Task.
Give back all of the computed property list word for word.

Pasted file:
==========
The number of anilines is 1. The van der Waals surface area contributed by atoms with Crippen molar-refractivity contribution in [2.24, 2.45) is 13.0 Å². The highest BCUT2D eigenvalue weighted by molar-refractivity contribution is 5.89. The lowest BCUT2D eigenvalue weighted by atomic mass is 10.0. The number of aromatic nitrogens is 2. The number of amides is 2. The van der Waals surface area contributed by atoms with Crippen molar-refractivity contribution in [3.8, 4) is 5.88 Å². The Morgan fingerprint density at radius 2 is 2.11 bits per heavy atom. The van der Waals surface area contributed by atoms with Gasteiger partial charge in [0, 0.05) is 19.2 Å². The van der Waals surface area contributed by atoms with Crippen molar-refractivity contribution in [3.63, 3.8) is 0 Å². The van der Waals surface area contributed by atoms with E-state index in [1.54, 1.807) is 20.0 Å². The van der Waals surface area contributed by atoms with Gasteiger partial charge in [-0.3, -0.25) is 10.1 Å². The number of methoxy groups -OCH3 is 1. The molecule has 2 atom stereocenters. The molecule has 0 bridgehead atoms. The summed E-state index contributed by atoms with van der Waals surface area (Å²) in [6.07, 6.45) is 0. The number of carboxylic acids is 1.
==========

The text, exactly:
The number of anilines is 1. The van der Waals surface area contributed by atoms with Crippen molar-refractivity contribution in [2.24, 2.45) is 13.0 Å². The highest BCUT2D eigenvalue weighted by molar-refractivity contribution is 5.89. The lowest BCUT2D eigenvalue weighted by atomic mass is 10.0. The number of aromatic nitrogens is 2. The number of amides is 2. The van der Waals surface area contributed by atoms with Crippen molar-refractivity contribution in [3.8, 4) is 5.88 Å². The Morgan fingerprint density at radius 2 is 2.11 bits per heavy atom. The van der Waals surface area contributed by atoms with Gasteiger partial charge in [0, 0.05) is 19.2 Å². The van der Waals surface area contributed by atoms with Crippen molar-refractivity contribution in [3.63, 3.8) is 0 Å². The van der Waals surface area contributed by atoms with E-state index in [1.54, 1.807) is 20.0 Å². The van der Waals surface area contributed by atoms with Gasteiger partial charge in [-0.3, -0.25) is 10.1 Å². The number of methoxy groups -OCH3 is 1. The molecule has 2 atom stereocenters. The molecule has 0 bridgehead atoms. The summed E-state index contributed by atoms with van der Waals surface area (Å²) in [6.07, 6.45) is 0. The number of carboxylic acids is 1.